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I looked up the Stelmužė oak on Google Maps - they reckon it's under a lake


  • My garden backs onto a park of ancient woodland in North London. Mostly oak and hornbeam, but the old oaks with their great extending boughs were very damaged by the 1987 gales and many have now come down. Those that still stand again have hugely extended boughs that seem to be inclined to come down so easily if there is heavy rain when they are in leaf. Can oaks be protected from such traumatic injury, prone to disease, by having boughs shortened?
  • There are few if any oak saplings in the wood, so how can oaks maintain their dominance here?
  • We have a class blog detailing our woodland work in Cumbria with the pupils of St Oswald's Primary ... see the following for more detail:
  • @Gavin - I think G-Maps is probably wrong - If you visit the official website, you can see recent pictures of the tree.

    @James - so that explains why the oak tree here doesn't have acorns yet - it probably isn't old enough. Learn something new every day - die and forget it all...
  • Ilove trees like the rest of us but have a problem with a oak tree in my neigbours garden.It blocks off so much sunlight Ive had to move my greenhouse as hardly any rays penetrate it!
    The acorns are a big problem too as they will germinate anywhere including any free standing pots that happen to get in the way.Im forever replanting tiny oak seedlings and giving to friends and family to plant in their gardens!
    Oaks are fab trees and believe we should all look out for them but just wish this particular oak in question was two doors down from me!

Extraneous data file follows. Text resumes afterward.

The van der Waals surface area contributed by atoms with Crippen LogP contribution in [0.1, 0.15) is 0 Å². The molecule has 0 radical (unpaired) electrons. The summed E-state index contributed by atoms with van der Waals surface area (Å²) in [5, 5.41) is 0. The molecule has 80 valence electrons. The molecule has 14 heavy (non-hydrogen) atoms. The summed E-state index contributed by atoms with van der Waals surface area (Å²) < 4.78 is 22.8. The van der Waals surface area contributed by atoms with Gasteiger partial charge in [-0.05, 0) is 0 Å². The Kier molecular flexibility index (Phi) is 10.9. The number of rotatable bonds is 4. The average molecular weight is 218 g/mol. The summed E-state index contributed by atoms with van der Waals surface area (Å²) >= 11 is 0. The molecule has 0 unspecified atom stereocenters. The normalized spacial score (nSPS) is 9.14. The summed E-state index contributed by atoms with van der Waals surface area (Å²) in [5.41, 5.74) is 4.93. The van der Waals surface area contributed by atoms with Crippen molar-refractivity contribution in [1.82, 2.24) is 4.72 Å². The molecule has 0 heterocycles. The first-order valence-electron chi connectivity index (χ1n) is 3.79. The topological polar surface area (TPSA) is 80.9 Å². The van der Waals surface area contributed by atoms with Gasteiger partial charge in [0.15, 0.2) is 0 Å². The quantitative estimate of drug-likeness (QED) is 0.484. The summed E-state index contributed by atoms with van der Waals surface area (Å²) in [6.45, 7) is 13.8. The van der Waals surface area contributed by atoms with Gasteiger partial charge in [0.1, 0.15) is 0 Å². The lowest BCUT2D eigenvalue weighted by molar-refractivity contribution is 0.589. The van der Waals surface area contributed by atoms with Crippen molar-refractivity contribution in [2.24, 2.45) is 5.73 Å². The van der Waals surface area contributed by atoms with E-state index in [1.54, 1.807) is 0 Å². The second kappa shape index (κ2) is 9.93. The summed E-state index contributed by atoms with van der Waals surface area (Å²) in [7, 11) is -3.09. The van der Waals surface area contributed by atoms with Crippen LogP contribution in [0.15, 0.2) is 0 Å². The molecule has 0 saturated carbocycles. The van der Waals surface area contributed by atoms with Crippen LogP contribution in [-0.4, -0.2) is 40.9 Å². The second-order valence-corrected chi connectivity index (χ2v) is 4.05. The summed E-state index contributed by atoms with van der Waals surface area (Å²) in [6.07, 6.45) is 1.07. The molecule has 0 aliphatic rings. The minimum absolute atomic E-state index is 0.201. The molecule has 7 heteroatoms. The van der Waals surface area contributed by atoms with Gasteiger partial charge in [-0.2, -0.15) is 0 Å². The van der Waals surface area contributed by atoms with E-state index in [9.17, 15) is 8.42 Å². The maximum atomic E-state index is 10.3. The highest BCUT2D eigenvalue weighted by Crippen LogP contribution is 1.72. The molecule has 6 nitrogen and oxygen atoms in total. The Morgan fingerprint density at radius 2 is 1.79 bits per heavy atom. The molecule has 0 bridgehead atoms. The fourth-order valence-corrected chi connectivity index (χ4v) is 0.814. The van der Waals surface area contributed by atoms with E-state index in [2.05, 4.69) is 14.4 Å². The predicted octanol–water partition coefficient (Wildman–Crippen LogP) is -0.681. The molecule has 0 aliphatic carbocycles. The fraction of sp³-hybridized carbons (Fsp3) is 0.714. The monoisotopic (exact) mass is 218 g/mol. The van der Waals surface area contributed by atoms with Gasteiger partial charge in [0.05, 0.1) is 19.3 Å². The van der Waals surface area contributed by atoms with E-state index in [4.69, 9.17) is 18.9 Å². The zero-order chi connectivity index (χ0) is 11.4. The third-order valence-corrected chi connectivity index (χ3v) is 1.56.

• If an oak woodland has matured and closed its canopy, then there will be no light reaching the floor, hence fallen acorns cannot grow into saplings. Oak has a fascinating history in the UK - it used to regenerate within woodlands easily, but now takes the opposite strategy. As for oak dominance, it is all about light - see how beech suddnely appears when oak is felled: the seed was always there, but never got the chance to grow due to oak preventing light penetration.
  • I found an oak tree growing in my garden and at 9 fott too big to grub out, so i just cut it low down and now i gata bush of those classic oak leaves without all the big tree problems, must be almost as good for wildlife too, i had accidentially discovered coppicing. Recomend it to your neighbours if big trees a problem.
    You wont find saplings in a mature oak forest, thats not how trees work. open grond is colonised by all sorts of seedlings then the small short lived trees (birch) grow quickly - and kill off the brambles and such. Meanwhile the little oaks seedling has been bideing its time and growing streight and true to reach the light. Then the short lived trees die and the oak takes over. It is the end game as it is not planing on going anywhere for thousands of years its seeldings are meant to be scatterd away from the parent by wildlife. If it dies the cycle repeats. Oak does not replace oak.
    Static forests / or gardens are a man made idea. Change happens and nature does not recognise designated zones.
  • Is this the best time to take cuttings from shrubs and trees
  • i have a oak about 8cm high, from a acorn
    i put in the ground a few years ago.
    can you tell me the best way to look after it. at the moment it is in a small pot in the garden doing well
  • Your post very interesting, on it is what is not present on other sites.
    the world is what you make it this band
    zds paintball

    See you at the latest at Le Mans.
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